CLIMATEWIRE | Sea levels have surged along the coastlines of the southeastern United States, new research finds — hitting some of their highest rates in more than a century.
They've risen more than a centimeter a year over the last decade — about triple the global average — and the effects on communities near the Gulf of Mexico and Atlantic Ocean already are being observed in the form of increased flooding, more severe hurricanes and eroding shorelines.
“We have seen the impacts quite significantly,” said Sönke Dangendorf, an expert in coastal engineering at Tulane University and lead author of the new study.
The study, published Monday in the journal Nature Communications, is the latest to point out the trend. Another study, published earlier this month in the Journal of Climate, highlighted a similar pattern — sea-level rise of more than a centimeter per year since 2010 along the Gulf and Southeast coasts.
The studies indicate that the affected region spans from the western Gulf up to Cape Hatteras in North Carolina.
The flurry of interest dates back to a 2022 NOAA report on sea-level rise, according to Dangendorf. The report presented projections for U.S. coastlines in the coming decades, predicting about a foot of sea-level rise on average around the country by midcentury. It also projected higher-than-average sea-level rise along the East and Gulf coasts.
Still, the amount of sea-level rise observed in the Southeast and the Gulf exceeds the model’s projections for the next 30 years — and scientists wanted to know why.
The latest study, led by Dangendorf, analyzed 66 tide gauge records up and down the East and Gulf coasts, alongside satellite observations and model simulations for a closer examination. The researchers separated out the extra influence of sinking land, a notable issue in some parts of Texas and Louisiana.
They found that sea levels are rising rapidly throughout the regions, even without the influence of sinking land levels. In Pensacola, Fla., for instance, they found rates exceeding 11 millimeters per year.
The researchers began analyzing possible causes for the rapid increase. Meltwater from the world’s shrinking glaciers and ice sheets has contributed to a global acceleration in sea-level rise — but it doesn’t fully explain the pattern happening on U.S. coastlines.
The researchers suggest that warming waters and changing wind patterns have altered the ocean’s circulation in parts of the North Atlantic and the Caribbean, changing the way masses of water flow up to U.S. coastlines. These changes can be attributed partly to human-caused global warming and partly to natural climate variations, they say.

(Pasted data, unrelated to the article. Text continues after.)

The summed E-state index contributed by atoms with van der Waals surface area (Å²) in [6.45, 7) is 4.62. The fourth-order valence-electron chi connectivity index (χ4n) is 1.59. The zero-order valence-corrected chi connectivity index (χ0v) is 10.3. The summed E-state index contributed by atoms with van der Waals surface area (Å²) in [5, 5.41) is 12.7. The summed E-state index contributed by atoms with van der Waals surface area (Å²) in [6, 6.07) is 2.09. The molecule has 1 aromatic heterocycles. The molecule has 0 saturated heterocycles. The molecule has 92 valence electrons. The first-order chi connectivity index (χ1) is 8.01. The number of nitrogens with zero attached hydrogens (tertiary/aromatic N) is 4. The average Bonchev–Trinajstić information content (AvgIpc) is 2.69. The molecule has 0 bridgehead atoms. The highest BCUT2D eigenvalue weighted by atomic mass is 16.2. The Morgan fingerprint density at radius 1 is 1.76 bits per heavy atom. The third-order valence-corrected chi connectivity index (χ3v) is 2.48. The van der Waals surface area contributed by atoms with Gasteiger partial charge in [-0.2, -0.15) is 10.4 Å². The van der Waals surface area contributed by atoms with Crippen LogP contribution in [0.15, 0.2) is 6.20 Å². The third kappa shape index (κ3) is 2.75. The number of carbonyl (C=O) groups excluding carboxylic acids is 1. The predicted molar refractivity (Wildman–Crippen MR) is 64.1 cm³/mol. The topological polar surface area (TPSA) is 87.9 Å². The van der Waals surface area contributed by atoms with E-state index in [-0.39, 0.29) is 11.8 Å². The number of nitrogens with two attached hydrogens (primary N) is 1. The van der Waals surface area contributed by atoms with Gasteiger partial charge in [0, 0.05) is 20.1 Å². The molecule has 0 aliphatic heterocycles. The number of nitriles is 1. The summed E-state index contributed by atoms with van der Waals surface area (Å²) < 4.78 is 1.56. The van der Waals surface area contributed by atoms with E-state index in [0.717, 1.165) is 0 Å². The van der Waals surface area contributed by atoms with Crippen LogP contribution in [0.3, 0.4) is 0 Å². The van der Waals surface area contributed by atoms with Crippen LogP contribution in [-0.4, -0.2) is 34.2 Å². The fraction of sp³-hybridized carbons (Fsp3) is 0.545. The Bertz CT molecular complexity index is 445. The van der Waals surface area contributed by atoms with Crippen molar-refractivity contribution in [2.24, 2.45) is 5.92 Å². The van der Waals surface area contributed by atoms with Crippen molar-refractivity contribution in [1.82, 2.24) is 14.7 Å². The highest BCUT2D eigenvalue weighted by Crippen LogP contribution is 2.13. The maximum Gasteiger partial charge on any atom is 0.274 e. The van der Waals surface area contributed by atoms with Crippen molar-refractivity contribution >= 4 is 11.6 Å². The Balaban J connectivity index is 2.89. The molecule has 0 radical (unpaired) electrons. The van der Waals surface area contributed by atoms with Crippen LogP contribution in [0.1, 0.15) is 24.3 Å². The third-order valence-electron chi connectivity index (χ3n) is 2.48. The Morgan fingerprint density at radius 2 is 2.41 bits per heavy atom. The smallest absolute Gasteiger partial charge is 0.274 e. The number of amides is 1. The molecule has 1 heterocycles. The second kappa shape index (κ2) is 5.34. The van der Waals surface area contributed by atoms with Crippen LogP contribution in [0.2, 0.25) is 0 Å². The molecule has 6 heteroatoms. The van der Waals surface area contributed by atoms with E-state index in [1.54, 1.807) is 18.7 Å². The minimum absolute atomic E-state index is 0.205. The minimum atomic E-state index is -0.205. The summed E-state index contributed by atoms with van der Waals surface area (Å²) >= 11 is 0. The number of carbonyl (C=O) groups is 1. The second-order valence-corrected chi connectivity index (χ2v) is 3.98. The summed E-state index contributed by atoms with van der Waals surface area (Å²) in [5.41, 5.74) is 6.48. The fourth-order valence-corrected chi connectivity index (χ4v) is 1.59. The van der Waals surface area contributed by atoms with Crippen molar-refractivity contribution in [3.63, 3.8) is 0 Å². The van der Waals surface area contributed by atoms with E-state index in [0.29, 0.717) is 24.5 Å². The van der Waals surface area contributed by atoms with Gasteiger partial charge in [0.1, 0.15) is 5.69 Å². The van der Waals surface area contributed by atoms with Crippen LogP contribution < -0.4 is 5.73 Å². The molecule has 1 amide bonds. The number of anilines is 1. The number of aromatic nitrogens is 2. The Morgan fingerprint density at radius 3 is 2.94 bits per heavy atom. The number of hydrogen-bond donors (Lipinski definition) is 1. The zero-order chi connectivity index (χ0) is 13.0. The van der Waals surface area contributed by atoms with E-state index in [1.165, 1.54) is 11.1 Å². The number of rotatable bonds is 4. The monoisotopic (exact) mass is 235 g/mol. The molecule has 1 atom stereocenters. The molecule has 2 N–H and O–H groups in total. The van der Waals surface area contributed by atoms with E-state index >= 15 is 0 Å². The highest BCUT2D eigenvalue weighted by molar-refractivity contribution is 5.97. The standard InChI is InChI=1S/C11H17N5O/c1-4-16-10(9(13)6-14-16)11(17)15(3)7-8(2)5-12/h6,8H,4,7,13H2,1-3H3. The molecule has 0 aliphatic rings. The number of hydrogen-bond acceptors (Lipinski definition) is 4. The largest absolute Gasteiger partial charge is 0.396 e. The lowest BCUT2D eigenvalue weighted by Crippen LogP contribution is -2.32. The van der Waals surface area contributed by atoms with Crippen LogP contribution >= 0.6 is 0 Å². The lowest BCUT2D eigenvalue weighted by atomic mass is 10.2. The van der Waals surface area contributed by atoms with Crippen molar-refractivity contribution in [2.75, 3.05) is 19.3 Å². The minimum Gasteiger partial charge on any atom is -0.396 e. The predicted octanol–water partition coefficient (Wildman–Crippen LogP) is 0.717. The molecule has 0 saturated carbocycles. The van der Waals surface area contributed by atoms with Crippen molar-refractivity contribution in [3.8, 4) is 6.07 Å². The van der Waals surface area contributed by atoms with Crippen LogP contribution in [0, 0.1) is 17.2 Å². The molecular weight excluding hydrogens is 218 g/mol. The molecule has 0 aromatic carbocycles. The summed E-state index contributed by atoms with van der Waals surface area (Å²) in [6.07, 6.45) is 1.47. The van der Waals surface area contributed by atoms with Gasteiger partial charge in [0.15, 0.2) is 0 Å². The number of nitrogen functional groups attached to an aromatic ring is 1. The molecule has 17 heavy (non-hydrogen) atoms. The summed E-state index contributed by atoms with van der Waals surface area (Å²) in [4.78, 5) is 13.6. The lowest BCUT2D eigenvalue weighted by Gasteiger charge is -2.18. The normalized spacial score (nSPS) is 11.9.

And if the changes are partly natural cycles, then the accelerating sea-level rise should slow back down eventually, they add — although it’s uncertain how long it might take.
There’s still some scientific debate about the exact causes behind the acceleration, and other research groups have raised other theories. The recent Journal of Climate study suggested that the increase may be driven by changes in a warm-water current passing through the Gulf of Mexico. And these changes may in turn be fueled by a recent slowdown in a major Atlantic Ocean current, driven by human-caused climate change.
Despite the differences in theories about the mechanisms, scientists do generally agree that the acceleration is caused by changes in physical ocean dynamics, according to Dangendorf.
“I wouldn’t say that they disagree, necessarily,” he said. “All of them agree that it’s a dynamic factor — that’s pretty much set in stone.”
But more studies will be needed to determine the exact causes and what they mean for future sea-level rise rates on the Gulf and Southeast coasts.
In the meantime, studies demonstrate the influence that rising oceans have had in both regions.
The Journal of Climate study notes that the rising rates have coincided with record-breaking hurricane seasons in recent years, and that coastal flooding and damage have likely intensified as a result. Higher sea levels can worsen the outcomes of hurricanes by increasing storm surge, which can result in catastrophic coastal flooding.
High-tide flooding also is accelerating at most locations along the Gulf and East coasts, according to NOAA. And the total number of high-tide flooding days has increased by as much as 400 percent in the Southeast and 1,100 percent in the Gulf compared with the year 2000.
At the same time, flood damages are rising and insurance costs are spiking. And coastal communities are watching their shorelines gradually slip into rising waves.
“We need to prepare for that; we need to adapt,” Dangendorf said. “It affects us all.”
Reprinted from E&E News with permission from POLITICO, LLC. Copyright 2023. E&E News provides essential news for energy and environment professionals.